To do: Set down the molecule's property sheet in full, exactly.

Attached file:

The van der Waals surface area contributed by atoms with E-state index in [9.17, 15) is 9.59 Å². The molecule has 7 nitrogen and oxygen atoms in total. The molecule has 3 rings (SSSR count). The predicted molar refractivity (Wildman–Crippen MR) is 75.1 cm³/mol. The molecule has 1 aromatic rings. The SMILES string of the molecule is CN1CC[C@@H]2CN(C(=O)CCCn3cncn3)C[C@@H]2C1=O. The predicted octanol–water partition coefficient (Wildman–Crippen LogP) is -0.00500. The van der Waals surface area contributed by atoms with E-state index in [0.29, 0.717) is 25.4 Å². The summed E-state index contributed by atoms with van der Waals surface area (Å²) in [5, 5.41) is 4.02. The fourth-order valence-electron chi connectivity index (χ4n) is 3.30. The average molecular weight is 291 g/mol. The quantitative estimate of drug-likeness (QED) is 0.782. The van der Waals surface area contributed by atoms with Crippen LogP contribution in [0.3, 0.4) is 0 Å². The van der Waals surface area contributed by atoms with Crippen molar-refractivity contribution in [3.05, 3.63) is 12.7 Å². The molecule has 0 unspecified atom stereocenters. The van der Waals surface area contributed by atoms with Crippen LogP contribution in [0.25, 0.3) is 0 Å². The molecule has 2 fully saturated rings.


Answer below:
The van der Waals surface area contributed by atoms with E-state index in [9.17, 15) is 9.59 Å². The molecule has 7 nitrogen and oxygen atoms in total. The molecule has 3 rings (SSSR count). The predicted molar refractivity (Wildman–Crippen MR) is 75.1 cm³/mol. The molecule has 1 aromatic rings. The SMILES string of the molecule is CN1CC[C@@H]2CN(C(=O)CCCn3cncn3)C[C@@H]2C1=O. The predicted octanol–water partition coefficient (Wildman–Crippen LogP) is -0.00500. The van der Waals surface area contributed by atoms with E-state index in [0.29, 0.717) is 25.4 Å². The summed E-state index contributed by atoms with van der Waals surface area (Å²) in [5, 5.41) is 4.02. The fourth-order valence-electron chi connectivity index (χ4n) is 3.30. The average molecular weight is 291 g/mol. The quantitative estimate of drug-likeness (QED) is 0.782. The van der Waals surface area contributed by atoms with Crippen LogP contribution in [0.3, 0.4) is 0 Å². The van der Waals surface area contributed by atoms with Crippen molar-refractivity contribution in [3.05, 3.63) is 12.7 Å². The molecule has 0 unspecified atom stereocenters. The van der Waals surface area contributed by atoms with Crippen LogP contribution in [0.25, 0.3) is 0 Å². The molecule has 2 fully saturated rings.